NOW NOW: The internet is a really important tool for us to keep connected to people. At shows we try to be at the merch table as much as possible so anyone that wants to reach out to us can. THE MISCREANT: Speaking of which, you guys obviously have a great relationship with each other. What experiences, specifically, do you think have brought the three of you closer together? NOW NOW: We have gone through a lot together. I don’t think there is one specific thing that has connected us. We have to have a good relationship with each other in order to not be miserable. We have to interact with each other on stage every night so it is really important to protect our relationships with each other. THE MISCREANT: What are your guys’ musical backgrounds? Favorite musicians? Bands who influence you? NOW NOW: We all started young. There was at least one person in each of our families that had a guitar or a piano sitting around that we could pick up. One of my only memories I have before playing any instrument is getting a puppy when I was 4. We were all in band in school. Brad and I were in every single musical activity our schools offered. When I was thirteen I saw Jimmy Eat World. That was a pretty life altering moment for me. I also listened to a lot of Death Cab and The Cranberries growing up. THE MISCREANT: What do you guys each play in the car when you’re on the road? NOW NOW: Everyone that drives usually just puts their ipod on shuffle. So it is a pretty even mix. I usually listen to pop or rap. We listen to a LOT of Britney Spears. THE MISCREANT: What’s next for you guys? More touring? Any other projects we should keep on the look out for? NOW NOW: When we are home from the tour we’re on now with Motion City Soundtrack we will have the month of December off. We’re going to try and write a little and relax and recharge. Then hit the road again in January/February. 11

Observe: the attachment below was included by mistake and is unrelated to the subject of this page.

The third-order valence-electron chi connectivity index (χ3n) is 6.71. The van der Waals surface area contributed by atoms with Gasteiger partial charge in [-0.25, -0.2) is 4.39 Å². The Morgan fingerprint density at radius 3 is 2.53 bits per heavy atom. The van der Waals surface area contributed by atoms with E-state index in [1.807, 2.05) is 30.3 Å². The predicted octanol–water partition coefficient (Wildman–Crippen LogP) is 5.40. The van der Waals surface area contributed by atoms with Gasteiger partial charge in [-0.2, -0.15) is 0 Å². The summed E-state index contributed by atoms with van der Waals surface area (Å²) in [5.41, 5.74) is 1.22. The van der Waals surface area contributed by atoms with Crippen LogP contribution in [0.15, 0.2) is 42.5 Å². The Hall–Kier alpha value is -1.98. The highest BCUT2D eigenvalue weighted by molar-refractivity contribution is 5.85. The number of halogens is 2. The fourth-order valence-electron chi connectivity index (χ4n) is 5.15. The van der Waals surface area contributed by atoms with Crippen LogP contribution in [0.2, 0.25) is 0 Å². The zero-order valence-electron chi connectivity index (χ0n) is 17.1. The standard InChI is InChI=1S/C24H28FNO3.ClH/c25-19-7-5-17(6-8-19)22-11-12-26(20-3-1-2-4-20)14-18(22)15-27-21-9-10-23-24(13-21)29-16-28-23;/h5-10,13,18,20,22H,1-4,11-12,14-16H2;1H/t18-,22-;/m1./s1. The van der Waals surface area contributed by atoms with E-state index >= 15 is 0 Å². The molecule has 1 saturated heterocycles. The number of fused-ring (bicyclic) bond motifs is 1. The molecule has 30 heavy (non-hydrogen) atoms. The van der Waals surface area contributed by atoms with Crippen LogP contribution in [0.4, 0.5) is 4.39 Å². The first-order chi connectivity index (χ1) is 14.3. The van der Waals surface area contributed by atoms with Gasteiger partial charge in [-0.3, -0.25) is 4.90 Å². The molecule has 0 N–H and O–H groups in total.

The Top 5 Halloween Themed/Titled Songs by matt boswell The air gets a little colder as the leaves on the trees change colors. Bonfires and pumpkin carving become more common each night. Fall is a wonderful season, and with it comes one of the greatest holidays of the year, Halloween. A time for horror flicks, “The Rocky Horror Picture Show”, and of course, lots of candy. There have been a few bands and artists to pay homage to this wonderful time of year, and these songs are some of the most memorable. “Halloween” by AFI (from All Hallows EP) I’ll start off by saying that this song is actually a cover, originally by The Misfits. However, AFI’s All Hallows EP is an album I have in heavy rotation every October and this song is simply terrific. The lyrics work almost like a checklist for Halloween such as, “Bonfires burning bright, pumpkin faces in the night, oh I remember Halloween”. After about 1:48 of blistering punk music, it progresses into very creepy haunted house-esque music to capture the holiday theme. “Halloween” by Matt Pond PA (from Several Arrows Later) This song is on the opposite end of the music spectrum for the AFI track of the same name, but it’s just as great. Despite the title, this song has very little to actually do with Halloween, but that doesn’t mean it still isn’t a fantastic song. It’s a pretty chilled out and mid-tempo song, but the guitar part still gives it a fairly bouncy feel. It’s certainly a song that would fit a drive past colored trees and pumpkin patches through the cool autumn air. 12